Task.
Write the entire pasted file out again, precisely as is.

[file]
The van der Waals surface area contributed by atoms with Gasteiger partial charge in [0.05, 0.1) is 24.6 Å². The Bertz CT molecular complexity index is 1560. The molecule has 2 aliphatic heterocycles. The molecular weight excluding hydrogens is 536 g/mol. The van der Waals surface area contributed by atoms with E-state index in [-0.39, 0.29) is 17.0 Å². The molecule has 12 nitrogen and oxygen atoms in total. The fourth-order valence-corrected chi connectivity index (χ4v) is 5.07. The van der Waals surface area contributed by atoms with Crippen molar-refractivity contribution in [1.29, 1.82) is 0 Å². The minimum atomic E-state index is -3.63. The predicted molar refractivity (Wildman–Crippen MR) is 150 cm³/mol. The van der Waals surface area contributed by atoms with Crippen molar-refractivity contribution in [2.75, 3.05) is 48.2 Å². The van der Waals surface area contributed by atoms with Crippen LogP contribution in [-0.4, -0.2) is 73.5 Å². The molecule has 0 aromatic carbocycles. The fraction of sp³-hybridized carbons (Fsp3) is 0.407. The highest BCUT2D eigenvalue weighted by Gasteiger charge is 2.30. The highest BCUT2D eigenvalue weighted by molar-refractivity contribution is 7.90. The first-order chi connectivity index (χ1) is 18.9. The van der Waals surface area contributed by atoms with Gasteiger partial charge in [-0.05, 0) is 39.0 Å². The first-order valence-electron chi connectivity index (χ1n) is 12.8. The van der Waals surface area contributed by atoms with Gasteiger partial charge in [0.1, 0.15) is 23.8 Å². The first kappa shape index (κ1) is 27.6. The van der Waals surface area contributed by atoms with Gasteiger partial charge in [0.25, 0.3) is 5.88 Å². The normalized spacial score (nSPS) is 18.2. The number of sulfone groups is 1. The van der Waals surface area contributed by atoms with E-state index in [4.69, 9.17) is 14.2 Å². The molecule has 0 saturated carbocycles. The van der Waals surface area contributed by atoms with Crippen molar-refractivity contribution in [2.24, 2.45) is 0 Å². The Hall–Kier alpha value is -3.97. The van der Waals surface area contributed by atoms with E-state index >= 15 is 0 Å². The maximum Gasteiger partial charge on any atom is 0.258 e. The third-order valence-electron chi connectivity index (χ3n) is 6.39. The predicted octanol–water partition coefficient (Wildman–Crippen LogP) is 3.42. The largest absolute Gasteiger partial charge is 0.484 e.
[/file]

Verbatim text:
The van der Waals surface area contributed by atoms with Gasteiger partial charge in [0.05, 0.1) is 24.6 Å². The Bertz CT molecular complexity index is 1560. The molecule has 2 aliphatic heterocycles. The molecular weight excluding hydrogens is 536 g/mol. The van der Waals surface area contributed by atoms with E-state index in [-0.39, 0.29) is 17.0 Å². The molecule has 12 nitrogen and oxygen atoms in total. The fourth-order valence-corrected chi connectivity index (χ4v) is 5.07. The van der Waals surface area contributed by atoms with Crippen molar-refractivity contribution in [1.29, 1.82) is 0 Å². The minimum atomic E-state index is -3.63. The predicted molar refractivity (Wildman–Crippen MR) is 150 cm³/mol. The van der Waals surface area contributed by atoms with Crippen molar-refractivity contribution in [2.75, 3.05) is 48.2 Å². The van der Waals surface area contributed by atoms with Crippen LogP contribution in [-0.4, -0.2) is 73.5 Å². The molecule has 0 aromatic carbocycles. The fraction of sp³-hybridized carbons (Fsp3) is 0.407. The highest BCUT2D eigenvalue weighted by Gasteiger charge is 2.30. The highest BCUT2D eigenvalue weighted by molar-refractivity contribution is 7.90. The first-order chi connectivity index (χ1) is 18.9. The van der Waals surface area contributed by atoms with Gasteiger partial charge in [-0.05, 0) is 39.0 Å². The first-order valence-electron chi connectivity index (χ1n) is 12.8. The van der Waals surface area contributed by atoms with Gasteiger partial charge in [0.1, 0.15) is 23.8 Å². The first kappa shape index (κ1) is 27.6. The van der Waals surface area contributed by atoms with Gasteiger partial charge in [0.25, 0.3) is 5.88 Å². The normalized spacial score (nSPS) is 18.2. The number of sulfone groups is 1. The van der Waals surface area contributed by atoms with E-state index in [4.69, 9.17) is 14.2 Å². The molecule has 0 saturated carbocycles. The van der Waals surface area contributed by atoms with Crippen molar-refractivity contribution in [2.24, 2.45) is 0 Å². The Hall–Kier alpha value is -3.97. The van der Waals surface area contributed by atoms with E-state index >= 15 is 0 Å². The maximum Gasteiger partial charge on any atom is 0.258 e. The third-order valence-electron chi connectivity index (χ3n) is 6.39. The predicted octanol–water partition coefficient (Wildman–Crippen LogP) is 3.42. The largest absolute Gasteiger partial charge is 0.484 e.